A young girl at the stand of online video sharing site QQ, which is part of the Tencent group, at the International Cartoon & Game Expo in Shanghai. Photo: AFP
A young girl at the stand of online video sharing site QQ, which is part of the Tencent group, at the International Cartoon & Game Expo in Shanghai. Photo: AFP

Tencent was a fêted darling of the Chinese internet world just six months ago, before coming under a spotlight of suspicion. Profits have taken a “hammering,” according to analysts, and its share price has declined by about 40% since January, costing the tech giant some US$230 billion in market value.

By comparison, last year Tencent shares rocketed skywards 114%, making it the first Chinese company to top US$500 billion in value.

In certain quarters, Tencent’s sudden travails have been met by a degree of schadenfreude, with Ross Gerber, chief executive at Gerber Kawasaki Wealth and Investment Management, remarking on Twitter: “Social media has peaked. We told you last quarter and now we’re seeing it.”

To be sure, the tide appears to have turned on Tencent, but the Shenzhen-based company, which boasts some 44,000 staff, is such a behemoth it is premature to begin predicting any terminal outcomes. For all of Tencent’s current problems, above anything else it is a “platform” with an enviable user base of one billion.

Nevertheless, Tencent is a troubled monster, and its nagging issues are being noticed far beyond China’s borders. By some accounts, Tencent is being decimated by Beijing’s refusal to grant vital online gaming licenses, after Beijing reformed and reorganized the government bodies that oversee the sectors earlier this year.

By blocking the sale, for example, of blockbuster titles such as Monster Hunter: World, the argument runs, Beijing is hitting Tencent – a company that is highly reliant on the consumption of digital media – where it most hurts.  

Beijing’s dithering on issuing licenses and banning the sale of certain games comes amid state-media reports about the pernicious, addictive effects of mobile gaming, particularly on so-called left-behind children, or rural children left in the care of their grandparents while their parents work in the city.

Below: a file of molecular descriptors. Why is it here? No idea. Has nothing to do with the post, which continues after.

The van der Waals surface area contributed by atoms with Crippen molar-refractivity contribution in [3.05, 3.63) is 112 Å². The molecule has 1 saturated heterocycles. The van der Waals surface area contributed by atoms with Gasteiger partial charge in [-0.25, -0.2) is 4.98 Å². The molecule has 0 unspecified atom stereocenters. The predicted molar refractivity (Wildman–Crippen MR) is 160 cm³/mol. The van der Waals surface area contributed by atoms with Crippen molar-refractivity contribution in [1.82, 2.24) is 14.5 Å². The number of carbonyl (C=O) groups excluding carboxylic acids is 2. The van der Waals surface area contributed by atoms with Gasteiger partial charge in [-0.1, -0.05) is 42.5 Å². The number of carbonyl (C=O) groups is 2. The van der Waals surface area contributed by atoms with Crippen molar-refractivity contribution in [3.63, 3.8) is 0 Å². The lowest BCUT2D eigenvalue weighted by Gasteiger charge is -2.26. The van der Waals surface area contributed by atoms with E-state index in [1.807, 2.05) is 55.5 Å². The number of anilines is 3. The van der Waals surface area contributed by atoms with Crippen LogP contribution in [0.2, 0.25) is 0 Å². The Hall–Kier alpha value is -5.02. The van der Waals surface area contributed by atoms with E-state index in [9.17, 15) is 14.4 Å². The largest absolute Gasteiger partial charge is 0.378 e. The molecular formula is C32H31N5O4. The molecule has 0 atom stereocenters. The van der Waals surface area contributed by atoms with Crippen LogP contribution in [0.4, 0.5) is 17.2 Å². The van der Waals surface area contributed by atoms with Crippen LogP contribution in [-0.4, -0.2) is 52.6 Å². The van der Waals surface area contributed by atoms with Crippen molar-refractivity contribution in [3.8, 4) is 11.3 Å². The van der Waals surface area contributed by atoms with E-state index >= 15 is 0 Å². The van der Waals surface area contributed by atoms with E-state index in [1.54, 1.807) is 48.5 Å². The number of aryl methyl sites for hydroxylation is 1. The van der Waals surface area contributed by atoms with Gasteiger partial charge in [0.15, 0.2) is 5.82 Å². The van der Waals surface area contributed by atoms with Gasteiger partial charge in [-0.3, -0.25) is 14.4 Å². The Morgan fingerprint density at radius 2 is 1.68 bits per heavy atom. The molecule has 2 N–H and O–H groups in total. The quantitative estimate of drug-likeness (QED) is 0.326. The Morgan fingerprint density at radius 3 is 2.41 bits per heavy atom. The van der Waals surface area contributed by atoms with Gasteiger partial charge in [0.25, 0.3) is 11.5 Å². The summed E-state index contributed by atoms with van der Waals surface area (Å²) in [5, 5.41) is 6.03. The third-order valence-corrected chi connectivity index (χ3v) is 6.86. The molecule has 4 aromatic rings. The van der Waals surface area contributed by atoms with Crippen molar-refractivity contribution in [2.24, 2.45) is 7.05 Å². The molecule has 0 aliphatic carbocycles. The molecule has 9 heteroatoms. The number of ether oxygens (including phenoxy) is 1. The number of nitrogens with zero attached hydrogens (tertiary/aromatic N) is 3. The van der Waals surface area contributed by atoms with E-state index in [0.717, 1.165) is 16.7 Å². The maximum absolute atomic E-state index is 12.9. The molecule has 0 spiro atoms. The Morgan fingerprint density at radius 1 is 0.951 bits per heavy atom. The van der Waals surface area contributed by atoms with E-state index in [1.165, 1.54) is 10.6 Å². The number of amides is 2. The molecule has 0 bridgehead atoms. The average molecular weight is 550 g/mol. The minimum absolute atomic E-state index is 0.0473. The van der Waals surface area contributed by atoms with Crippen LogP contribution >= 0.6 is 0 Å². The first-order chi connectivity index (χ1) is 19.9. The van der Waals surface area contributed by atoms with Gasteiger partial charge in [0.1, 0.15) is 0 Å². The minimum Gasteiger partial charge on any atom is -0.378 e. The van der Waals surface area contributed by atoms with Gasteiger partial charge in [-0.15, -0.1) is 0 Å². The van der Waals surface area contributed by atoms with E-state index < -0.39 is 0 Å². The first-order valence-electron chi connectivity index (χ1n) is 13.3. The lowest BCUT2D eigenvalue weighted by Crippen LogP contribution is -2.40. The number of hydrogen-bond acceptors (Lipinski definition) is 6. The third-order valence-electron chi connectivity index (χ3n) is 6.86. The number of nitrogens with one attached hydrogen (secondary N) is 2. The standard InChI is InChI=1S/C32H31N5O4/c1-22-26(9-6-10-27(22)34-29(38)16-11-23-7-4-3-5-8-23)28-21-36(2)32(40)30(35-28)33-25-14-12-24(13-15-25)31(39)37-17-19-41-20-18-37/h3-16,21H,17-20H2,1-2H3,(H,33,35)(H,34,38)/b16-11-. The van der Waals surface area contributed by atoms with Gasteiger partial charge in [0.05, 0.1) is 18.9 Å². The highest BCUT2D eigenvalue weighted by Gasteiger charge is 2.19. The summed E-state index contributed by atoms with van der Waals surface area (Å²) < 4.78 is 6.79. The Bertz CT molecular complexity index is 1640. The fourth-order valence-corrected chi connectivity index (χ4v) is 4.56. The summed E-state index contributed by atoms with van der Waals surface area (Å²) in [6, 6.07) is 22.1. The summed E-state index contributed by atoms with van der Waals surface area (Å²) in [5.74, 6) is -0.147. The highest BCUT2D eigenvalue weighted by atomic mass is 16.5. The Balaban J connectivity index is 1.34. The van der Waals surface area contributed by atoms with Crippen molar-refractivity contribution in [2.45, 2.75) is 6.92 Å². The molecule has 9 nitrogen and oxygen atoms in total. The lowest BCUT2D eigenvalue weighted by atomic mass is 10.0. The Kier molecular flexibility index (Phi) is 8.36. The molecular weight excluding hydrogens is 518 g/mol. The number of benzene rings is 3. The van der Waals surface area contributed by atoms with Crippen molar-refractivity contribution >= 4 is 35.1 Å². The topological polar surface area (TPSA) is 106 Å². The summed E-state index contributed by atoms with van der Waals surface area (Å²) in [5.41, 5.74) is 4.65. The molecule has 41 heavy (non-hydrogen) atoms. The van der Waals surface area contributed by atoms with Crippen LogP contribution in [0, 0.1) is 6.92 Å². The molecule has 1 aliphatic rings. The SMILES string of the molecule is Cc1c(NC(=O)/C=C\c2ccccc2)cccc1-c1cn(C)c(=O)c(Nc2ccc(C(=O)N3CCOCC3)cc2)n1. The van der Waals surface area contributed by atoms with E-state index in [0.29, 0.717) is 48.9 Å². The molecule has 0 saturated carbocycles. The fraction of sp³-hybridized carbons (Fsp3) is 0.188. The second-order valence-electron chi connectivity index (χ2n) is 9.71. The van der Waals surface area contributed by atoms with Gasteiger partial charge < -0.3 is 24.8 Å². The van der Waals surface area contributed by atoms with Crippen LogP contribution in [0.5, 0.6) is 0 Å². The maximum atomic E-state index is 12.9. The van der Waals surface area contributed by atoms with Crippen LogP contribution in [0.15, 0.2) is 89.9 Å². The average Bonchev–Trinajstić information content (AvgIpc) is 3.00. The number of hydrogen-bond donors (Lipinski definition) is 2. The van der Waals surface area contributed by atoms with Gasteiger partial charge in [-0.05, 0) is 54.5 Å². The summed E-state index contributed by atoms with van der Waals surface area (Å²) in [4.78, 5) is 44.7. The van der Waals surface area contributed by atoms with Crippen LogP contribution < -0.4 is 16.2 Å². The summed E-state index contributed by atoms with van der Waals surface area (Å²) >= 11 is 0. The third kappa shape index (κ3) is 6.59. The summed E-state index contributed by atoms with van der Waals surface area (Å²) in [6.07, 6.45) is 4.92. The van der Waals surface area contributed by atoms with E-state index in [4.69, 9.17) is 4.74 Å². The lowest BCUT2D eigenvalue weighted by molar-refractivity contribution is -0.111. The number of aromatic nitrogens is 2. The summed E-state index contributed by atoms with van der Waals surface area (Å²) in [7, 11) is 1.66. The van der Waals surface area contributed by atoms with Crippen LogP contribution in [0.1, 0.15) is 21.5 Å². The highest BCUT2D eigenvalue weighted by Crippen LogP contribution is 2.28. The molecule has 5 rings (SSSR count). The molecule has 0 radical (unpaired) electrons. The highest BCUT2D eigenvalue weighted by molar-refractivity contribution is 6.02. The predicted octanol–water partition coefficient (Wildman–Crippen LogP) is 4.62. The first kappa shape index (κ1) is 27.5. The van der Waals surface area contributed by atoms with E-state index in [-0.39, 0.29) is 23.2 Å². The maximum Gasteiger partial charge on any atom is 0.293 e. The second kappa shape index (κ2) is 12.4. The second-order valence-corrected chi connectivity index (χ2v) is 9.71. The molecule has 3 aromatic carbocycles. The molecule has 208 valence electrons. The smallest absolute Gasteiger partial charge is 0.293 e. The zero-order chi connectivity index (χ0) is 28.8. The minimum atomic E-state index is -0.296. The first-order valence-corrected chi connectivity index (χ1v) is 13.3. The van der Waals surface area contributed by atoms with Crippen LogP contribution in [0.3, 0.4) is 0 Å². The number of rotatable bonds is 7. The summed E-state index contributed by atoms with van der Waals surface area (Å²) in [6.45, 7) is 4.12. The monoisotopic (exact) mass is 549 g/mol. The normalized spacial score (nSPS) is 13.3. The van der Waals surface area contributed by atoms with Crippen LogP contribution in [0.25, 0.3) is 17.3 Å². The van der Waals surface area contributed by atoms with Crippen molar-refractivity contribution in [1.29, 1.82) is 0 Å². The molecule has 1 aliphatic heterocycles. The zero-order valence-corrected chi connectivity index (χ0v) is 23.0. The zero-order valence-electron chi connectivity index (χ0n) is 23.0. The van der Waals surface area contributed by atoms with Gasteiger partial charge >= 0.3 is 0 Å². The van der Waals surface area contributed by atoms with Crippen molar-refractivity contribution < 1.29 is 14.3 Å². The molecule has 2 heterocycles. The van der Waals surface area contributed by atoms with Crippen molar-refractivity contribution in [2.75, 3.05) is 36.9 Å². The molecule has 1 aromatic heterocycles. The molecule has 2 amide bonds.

Stop game companies exploiting [the] vulnerability of rural left-behind kids,” shouted a recent headline in state-media mouthpiece, China Daily, which went on to add “data show that the percentage of rural children going to college has declined, which means they have little hope of changing their future.”

The European online edition also claimed that mobile gaming was causing nearsightedness among rural children has been increasing, even higher than urban children in certain provinces and regions and that many children were stealing money to pay for their gaming.

“While parents, schools and local communities can play their parts, the smartphone game producers must be properly regulated by laws so that they won’t target rural left-behind children in the future,” China Daily concluded.

Whether such arguments are really behind China’s stalled gaming sector or not, Tencent is indeed highly reliant on gaming, with a 51% share of the PC and mobile games market, according to Statista.

But as Deutsche Bank has noted in a recent report, Tencent’s woes are not restricted to gaming alone. It has also been struck by a drop in revenue on its online payment platform Tenpay and declining market share in digital content services.

It also begs to be noted, however, that Tencent’s sources of revenue are notoriously opaque. Meanwhile, some analysts have been quick to point to Tencent’s somewhat profligate acquisitions spending spree and the fact that it is not yielding dividends for its shareholders.

Bloomberg recently described this as “a problem with the venture-capital model … cherished by Chinese technology giants,” and which has seen Tencent spend more than $20 billion this year and $45 billion in the previous two – more than any other business in the world.

“In the year ending in June, Tencent reported 1.9 billion yuan ($275 million) in losses from investments in associates,” Bloomberg reported.

In other words, Tencent investors have good grounds for concern, but a clear-eyed look at the business reveals no reason to panic. WeChat Pay, the company’s online payments platform may lag behind its chief competitor AliPay, largely due to the fact that Alibaba controls the bulk of China’s online consumer commerce, but it still enjoys an approximately 40% market share.

Tencent is also testing a new unsecured consumer credit product called Turnover, which will allow WeChat Pay users to borrow up to 300,000 yuan ($43,250), while bypassing new government regulations aimed at preventing third-party payment platforms from holding deposits.

It has also announced a reorganization aimed at better developing its involvement with the booming sectors of healthcare and education, as a part of a broader move in the direction of becoming a more business-facing organization while maintaining, or so Tencent claims, its current billion-strong consumer base.

And that is a number that by any measure carries some weight.